by Norman Berdichevsky (Oct. 2007)
The most influential book written about why intelligent, dedicated and noble men with the highest motives fell under the hypnotic spell of Communism remains The God That Failed, a collection of thirteen essays by Arthur Koestler, Ignazio Silone, Richard Wright, Andre Gide, Louis Fischer, Stephen Spender, R. H. S. Crossman and the book’s editor Steven Engerman. The essays chronicle the noble motives that drew these individuals to the Party, its cynical manipulation of their idealism and their ultimate disillusionment and sense of betrayal.
I underwent a similar experience with respect to lesser but still enormously powerful gods in the realm of ideas and a world-view that boasted, like the Kremlin, of being the “vanguard” of progressive humanity and the ultimate reference guide for any political question or doubt. I refer to the two media organizations that for some remain idols in the pantheon of news gathering and interpretation. No evidence to the contrary, no matter how persuasive or corroborated by independent investigation, can match the unearned epithets of praise or the mantra of authority conferred on a statement by …“I read it in The New York Times” or “I heard/saw it on the BBC.”
I grew up with the same view inculcated by my upbringing and environment and, like the authors of The God That Failed, it took a long, arduous and painful journey to finally reject the two icons of “liberal” and “progressive” thought that have masqueraded as the final court of opinion on any subject under the sun. How could it have been otherwise?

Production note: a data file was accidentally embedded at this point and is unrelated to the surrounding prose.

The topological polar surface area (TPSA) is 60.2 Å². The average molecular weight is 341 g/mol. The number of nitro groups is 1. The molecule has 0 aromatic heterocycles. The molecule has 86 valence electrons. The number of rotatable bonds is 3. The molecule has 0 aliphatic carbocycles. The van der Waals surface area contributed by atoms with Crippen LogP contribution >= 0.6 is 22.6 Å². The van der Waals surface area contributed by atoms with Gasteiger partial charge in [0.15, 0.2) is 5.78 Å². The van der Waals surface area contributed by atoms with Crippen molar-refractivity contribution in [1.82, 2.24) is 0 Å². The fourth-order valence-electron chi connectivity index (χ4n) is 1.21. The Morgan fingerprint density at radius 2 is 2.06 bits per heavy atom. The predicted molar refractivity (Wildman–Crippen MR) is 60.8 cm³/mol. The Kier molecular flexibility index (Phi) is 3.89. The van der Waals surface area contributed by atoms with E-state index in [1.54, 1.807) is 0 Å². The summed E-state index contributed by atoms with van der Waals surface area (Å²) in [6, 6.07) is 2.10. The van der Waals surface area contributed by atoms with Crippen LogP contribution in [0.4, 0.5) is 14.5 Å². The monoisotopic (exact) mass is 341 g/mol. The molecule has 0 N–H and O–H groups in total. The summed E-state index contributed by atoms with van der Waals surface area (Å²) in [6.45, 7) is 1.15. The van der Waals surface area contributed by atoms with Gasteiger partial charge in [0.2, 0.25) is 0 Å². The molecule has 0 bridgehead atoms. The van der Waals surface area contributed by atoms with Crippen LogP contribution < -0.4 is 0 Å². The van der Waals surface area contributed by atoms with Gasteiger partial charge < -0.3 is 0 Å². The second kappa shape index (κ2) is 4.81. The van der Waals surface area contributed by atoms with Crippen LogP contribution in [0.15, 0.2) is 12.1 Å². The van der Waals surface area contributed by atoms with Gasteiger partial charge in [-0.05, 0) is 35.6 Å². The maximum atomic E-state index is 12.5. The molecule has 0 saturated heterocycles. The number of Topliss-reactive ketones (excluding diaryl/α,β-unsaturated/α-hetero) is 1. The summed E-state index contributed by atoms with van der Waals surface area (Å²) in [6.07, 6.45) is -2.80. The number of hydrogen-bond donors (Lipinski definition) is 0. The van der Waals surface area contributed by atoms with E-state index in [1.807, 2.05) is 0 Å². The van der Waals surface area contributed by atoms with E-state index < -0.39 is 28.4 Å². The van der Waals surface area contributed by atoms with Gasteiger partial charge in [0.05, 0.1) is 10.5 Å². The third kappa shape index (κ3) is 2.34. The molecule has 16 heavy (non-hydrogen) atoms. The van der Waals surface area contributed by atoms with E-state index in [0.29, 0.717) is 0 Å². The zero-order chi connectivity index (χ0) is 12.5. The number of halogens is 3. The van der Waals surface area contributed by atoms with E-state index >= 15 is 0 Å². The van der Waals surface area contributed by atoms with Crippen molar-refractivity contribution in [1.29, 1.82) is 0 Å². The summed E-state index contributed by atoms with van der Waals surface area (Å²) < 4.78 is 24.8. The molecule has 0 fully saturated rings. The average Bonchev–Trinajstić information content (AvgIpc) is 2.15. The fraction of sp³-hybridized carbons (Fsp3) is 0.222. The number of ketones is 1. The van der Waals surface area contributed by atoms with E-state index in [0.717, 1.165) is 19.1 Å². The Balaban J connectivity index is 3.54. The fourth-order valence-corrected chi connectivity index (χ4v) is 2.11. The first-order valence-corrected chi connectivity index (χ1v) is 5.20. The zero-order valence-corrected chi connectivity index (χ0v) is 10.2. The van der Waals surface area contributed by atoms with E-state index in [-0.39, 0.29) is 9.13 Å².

I grew up in the heart of the
Without a shred of evidence, anyone who opposed this enlightenment was consigned to the Dark Ages of the Inquisition, anti-Semitism, and the new looming specter of something called McCarthyism. It mattered not a whit that the senator from Wisconsin had no record or hint of any anti-Semitic connections or that some of his closest associates were Jews (and homosexuals). He was nevertheless cast in the role of Middle Western bigotry and reaction, just as two generations earlier the great silver tongued orator of the Plains, William Jennings Bryant, three time Democratic Party candidate for President, a symbol of popular sentiment against big business and Wall Street, was similarly ridiculed by the New York Times as a primitive fundamentalist evangelist “know-nothing”.
The dawn of a new decade already set the scenario of a heroic “Cuba Libre” under the benevolent rule of the new “Viva Zapata” image of Fidel Castro and teenagers like myself were posing in front of mirrors wearing a Cuban beret and struggling to grow a convincing beard and moustache. It was, however, shortly after Fidel’s triumphant entry into